Thesis On Storage Heaters (& Other Storage Technologies)
Posted 16 August 2015 - 08:59 PM
"ELECTRICAL STORAGE HEATER IN THE CONTEXT OF STORAGE TECHNOLOGIES. Author: Ignacio Becerril Romero"
I found it very interesting. Maybe some others might too?
Posted 16 August 2015 - 09:45 PM
Posted 17 August 2015 - 01:08 PM
Posted 17 August 2015 - 01:46 PM
Density SHC Thermal Density
kg/m3 J/K.kg J/K.m3
Brick 2000 840 1680000
Concrete 2400 880 2112000
Plaster and plasterboard 2700 1080 2916000
Water 1000 4200 4200000
Structural softwood 550 1700 935000
Typical hardwood 700 1700 1190000
Granite 2700 790 2133000
Brick 1800 840 1512000
Magnetite 5177 752 3893104
The table looks perfect in the editor (Font: Courier New), but as soon as I post the formatting is lost - looks a proportional font?
Is there a better way of posting tables on this Forum than selecting a non-proportional font? I tried "Post from Word" (actually from LibreOffice) which looked encouraging but after posting lost all formatting & I tried BB code, but that wasn't recognised. I tried CODE, but that also seemed to use a proportional font. I didn't try raw html.
Maybe it's just the Firefox in Ubuntu that I'm using & others see it okay?
Edited by DavidWright, 17 August 2015 - 01:51 PM.
Posted 17 August 2015 - 02:35 PM
Not read the article, do we know what they are made from?
Posted 17 August 2015 - 05:11 PM
From the thesis (N.B. I think "TES" is an abbreviation for "Thermal Energy Storage", I haven't noticed it being defined, but that makes sense across a wide range of uses in the Thesis):
used to talk about high density ceramic magnetite (Fe3O4).
Magnetite is frequently used for TES applications due to its high volumetric heat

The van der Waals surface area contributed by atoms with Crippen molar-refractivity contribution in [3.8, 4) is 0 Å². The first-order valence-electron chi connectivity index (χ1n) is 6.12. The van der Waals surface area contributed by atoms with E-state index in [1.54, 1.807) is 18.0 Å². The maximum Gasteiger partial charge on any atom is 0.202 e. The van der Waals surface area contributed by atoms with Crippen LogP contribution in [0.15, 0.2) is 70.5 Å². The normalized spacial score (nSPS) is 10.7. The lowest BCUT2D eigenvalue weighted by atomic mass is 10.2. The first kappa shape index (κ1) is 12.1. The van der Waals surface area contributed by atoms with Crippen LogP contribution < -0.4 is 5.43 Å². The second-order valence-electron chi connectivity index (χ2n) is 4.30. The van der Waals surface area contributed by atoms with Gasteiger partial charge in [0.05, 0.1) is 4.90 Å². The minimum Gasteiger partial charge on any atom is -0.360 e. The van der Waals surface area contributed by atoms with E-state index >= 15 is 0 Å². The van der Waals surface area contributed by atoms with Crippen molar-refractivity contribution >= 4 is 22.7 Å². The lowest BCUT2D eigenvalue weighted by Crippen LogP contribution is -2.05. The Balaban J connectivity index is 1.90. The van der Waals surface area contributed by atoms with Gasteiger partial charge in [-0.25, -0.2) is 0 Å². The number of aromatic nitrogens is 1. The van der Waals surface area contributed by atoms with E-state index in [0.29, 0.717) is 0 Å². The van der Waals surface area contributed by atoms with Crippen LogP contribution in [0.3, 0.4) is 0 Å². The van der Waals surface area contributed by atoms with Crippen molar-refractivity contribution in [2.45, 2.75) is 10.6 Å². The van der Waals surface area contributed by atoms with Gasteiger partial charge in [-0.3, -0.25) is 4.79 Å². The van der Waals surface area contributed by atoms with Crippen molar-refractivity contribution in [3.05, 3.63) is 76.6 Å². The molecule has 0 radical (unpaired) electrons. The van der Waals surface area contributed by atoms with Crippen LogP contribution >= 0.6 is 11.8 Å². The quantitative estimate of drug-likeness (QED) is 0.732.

capacity and good thermal stability at high temperatures (Gronvol and Sveen, 1974;
Otero and Álvarez, 1994). Further materials employed in heat storage applications are
other iron oxides, magnesia (MgO), alumina (Al2O3) and silica (SiO2). However,
because of the lower cost of raw materials and their superior thermal properties, iron
oxides and magnesia are the best candidates for the fabrication of thermal storage bricks
Posted 18 August 2015 - 08:37 AM
I had a quick look around and it seem that the SHC is 103.9 J/mol·K, and I think that works out at about 3.2kJ/kg (I may have misunderstood the conversion though).
So almost as good as water and don't change phase (melt) until it is 1500°C
Posted 18 August 2015 - 09:21 AM
Last year we used 3MWh of gas, ie ~1E10J, for space and water heating.
So at 3893104 J/K.m^3 and (say) at least a 1000C temperature delta (shall I buy shares in Aspen Aerogel now?) that gives me 3.9E9J/m^3 or somewhat under 3m^3 of magnetite to hold the energy for a seasonal store.
Somewhat less of a size issue than a buried water-filled milk tanker or three on my small plot, but ripe with its own health-and-safety issues.
And we don't really have 3MWh of electricity to spare (we generated just under 4MWh last year and used about 1.7MWh as electricity) but not utterly implausible. Nominally with a heat pump the exported electricity would cover our low-grade heat requirements over the year.